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  • Writer's pictureAlex Abuyuan

How much do you trust someone that speaks ill of others all the time?

Updated: May 7, 2020

Have you ever been around someone who had nothing good to say about anyone? Not a very attractive quality is it? In my professional recruiting days, I took pride in presenting three excellent candidates to the client that I vetted thoroughly on a specific criteria to include some of the following:

1) Do they have the background, education and skills to do the job?

2) Do their career goals match the position?

3) Do they fit the culture of the company?

4) Will they truly be an asset to the company?

5) Will the salary offered, fit into the salary expectations of the candidate?

So as a career broker, my job was to make sure that I found three candidates that would be happy in the job and that the hiring manager would be happy to offer the position.

I was very proud of my track record in the recruiting industry. I averaged an increase in compensation of about 30% for my candidates. 90% of my candidates have stayed at the same company for more than five years and have progressed in their career. How was I able to do this? I kissed a lot of frogs. I interviewed probably 50 candidates to get to the three that would fit. And this was back in the day where we did old school recruiting - referrals from referrals - people who knew people. We did NOT have online resumes to search through. was just getting started. We were old school.

So what's the point in all this background? Well eventually we would get around to why they were open to leaving their company and why they left their previous positions on their resume. The answers to these questions told me everything about them. In general I found two types of candidates: the ones that talked positive about the next opportunity and they were generally grateful for the things they learned in their previous company; and the ones that talked about how they were treated unfairly and had nothing good to say about anyone or any experience about the company they moved from.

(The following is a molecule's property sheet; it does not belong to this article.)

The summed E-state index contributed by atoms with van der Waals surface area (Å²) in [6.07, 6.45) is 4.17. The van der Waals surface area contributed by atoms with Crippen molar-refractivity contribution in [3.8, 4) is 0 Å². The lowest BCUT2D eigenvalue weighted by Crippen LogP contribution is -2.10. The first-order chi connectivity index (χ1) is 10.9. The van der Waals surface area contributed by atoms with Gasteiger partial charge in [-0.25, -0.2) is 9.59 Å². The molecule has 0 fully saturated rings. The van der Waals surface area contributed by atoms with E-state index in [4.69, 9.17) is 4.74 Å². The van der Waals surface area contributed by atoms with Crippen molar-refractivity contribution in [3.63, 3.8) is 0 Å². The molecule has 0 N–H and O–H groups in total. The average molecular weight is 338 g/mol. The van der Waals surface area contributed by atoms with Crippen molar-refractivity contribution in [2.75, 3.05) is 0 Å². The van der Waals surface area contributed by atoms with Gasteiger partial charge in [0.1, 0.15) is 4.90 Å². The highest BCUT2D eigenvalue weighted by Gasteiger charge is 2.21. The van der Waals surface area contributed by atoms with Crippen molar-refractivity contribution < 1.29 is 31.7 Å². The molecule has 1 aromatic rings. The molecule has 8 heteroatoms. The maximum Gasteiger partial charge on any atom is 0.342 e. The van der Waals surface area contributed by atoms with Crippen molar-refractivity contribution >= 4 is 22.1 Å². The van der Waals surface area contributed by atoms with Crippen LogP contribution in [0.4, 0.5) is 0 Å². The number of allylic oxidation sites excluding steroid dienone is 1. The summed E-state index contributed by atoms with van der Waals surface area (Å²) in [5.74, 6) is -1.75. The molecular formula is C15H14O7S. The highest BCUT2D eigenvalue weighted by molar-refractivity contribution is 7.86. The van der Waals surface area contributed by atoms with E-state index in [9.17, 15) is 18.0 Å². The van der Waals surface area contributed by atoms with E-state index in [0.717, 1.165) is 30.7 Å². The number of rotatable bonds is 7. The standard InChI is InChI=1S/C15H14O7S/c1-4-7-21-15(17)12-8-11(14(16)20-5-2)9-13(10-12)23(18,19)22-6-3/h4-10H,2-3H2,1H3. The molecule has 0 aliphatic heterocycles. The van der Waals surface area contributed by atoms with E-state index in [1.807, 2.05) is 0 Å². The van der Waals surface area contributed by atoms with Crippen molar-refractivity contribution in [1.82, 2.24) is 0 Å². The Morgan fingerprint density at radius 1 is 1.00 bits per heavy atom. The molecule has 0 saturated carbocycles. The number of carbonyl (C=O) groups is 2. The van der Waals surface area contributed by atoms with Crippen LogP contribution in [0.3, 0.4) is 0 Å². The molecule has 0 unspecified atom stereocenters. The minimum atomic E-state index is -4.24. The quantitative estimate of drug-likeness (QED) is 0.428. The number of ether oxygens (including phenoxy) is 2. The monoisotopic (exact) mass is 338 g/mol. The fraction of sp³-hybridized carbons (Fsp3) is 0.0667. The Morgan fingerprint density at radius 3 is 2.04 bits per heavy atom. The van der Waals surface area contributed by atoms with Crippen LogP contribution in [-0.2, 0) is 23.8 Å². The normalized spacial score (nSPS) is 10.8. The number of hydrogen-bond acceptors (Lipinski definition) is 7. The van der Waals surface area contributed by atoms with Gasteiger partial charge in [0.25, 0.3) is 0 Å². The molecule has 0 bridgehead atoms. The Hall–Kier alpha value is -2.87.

It always came down to a someone's general attitude about life. Some people look at how life dealt them a bad set of cards and other people look at life's twists and turns as a learning experience, all there for them to grow and become better. I've found my best candidates took responsibility for where they are in life and where they are going. The candidates that I would not work with were the ones that blamed everything else for their lot in life and never took responsibility for their failures.

So as you are looking for that next great opportunity in your career, how do you answer that question when posed to you? Can you explain your career path in a positive light or do you talk about how each manager you worked with was out to get you?

The tables can also be turned the other way as well. Is that general agent you are interviewing with talking ill of other companies or marketing groups to make their opportunity look great? Or do they represent their program as it stands on it's own?

It amazes me how much energy other people spend on the internet or YouTube putting others down to make themselves and their opportunity look better. Clearly a sign of a low self-image. So be careful out there as you determine your next great career move. A smart interviewer will probe for how you look at life. So which one are you?

1 Peter 3:16 ESV

"Having a good conscience, so that, when you are slandered, those who revile your good behavior in Christ may be put to shame."

Ephesians 4:29 ESV

"Let no corrupting talk come out of your mouths, but only such as is good for building up, as fits the occasion, that it may give grace to those who hear."

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